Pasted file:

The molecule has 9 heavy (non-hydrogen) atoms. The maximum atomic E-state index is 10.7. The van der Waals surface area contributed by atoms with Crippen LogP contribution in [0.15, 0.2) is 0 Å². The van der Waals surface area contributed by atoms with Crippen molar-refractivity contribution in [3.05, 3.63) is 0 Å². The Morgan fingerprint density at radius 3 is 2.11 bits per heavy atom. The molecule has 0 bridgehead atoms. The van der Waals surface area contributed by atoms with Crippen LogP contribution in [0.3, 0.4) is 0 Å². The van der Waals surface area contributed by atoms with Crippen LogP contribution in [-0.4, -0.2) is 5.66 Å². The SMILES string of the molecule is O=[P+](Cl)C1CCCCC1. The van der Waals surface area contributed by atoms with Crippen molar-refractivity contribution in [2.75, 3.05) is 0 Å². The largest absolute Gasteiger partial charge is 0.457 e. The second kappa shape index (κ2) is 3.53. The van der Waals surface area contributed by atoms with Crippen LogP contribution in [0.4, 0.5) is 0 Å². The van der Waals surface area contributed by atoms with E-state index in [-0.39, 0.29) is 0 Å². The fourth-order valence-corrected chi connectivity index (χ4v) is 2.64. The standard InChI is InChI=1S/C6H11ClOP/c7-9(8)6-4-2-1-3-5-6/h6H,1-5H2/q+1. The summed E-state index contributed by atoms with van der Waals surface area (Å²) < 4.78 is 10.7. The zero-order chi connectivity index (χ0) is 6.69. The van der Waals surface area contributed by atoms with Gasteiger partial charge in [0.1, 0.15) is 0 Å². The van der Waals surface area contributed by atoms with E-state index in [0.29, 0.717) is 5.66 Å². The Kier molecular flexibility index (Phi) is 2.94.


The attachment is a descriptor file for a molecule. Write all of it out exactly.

The molecule has 9 heavy (non-hydrogen) atoms. The maximum atomic E-state index is 10.7. The van der Waals surface area contributed by atoms with Crippen LogP contribution in [0.15, 0.2) is 0 Å². The van der Waals surface area contributed by atoms with Crippen molar-refractivity contribution in [3.05, 3.63) is 0 Å². The Morgan fingerprint density at radius 3 is 2.11 bits per heavy atom. The molecule has 0 bridgehead atoms. The van der Waals surface area contributed by atoms with Crippen LogP contribution in [0.3, 0.4) is 0 Å². The van der Waals surface area contributed by atoms with Crippen LogP contribution in [-0.4, -0.2) is 5.66 Å². The SMILES string of the molecule is O=[P+](Cl)C1CCCCC1. The van der Waals surface area contributed by atoms with Crippen molar-refractivity contribution in [2.75, 3.05) is 0 Å². The largest absolute Gasteiger partial charge is 0.457 e. The second kappa shape index (κ2) is 3.53. The van der Waals surface area contributed by atoms with Crippen LogP contribution in [0.4, 0.5) is 0 Å². The van der Waals surface area contributed by atoms with E-state index in [-0.39, 0.29) is 0 Å². The fourth-order valence-corrected chi connectivity index (χ4v) is 2.64. The standard InChI is InChI=1S/C6H11ClOP/c7-9(8)6-4-2-1-3-5-6/h6H,1-5H2/q+1. The summed E-state index contributed by atoms with van der Waals surface area (Å²) < 4.78 is 10.7. The zero-order chi connectivity index (χ0) is 6.69. The van der Waals surface area contributed by atoms with Gasteiger partial charge in [0.1, 0.15) is 0 Å². The van der Waals surface area contributed by atoms with E-state index in [0.29, 0.717) is 5.66 Å². The Kier molecular flexibility index (Phi) is 2.94.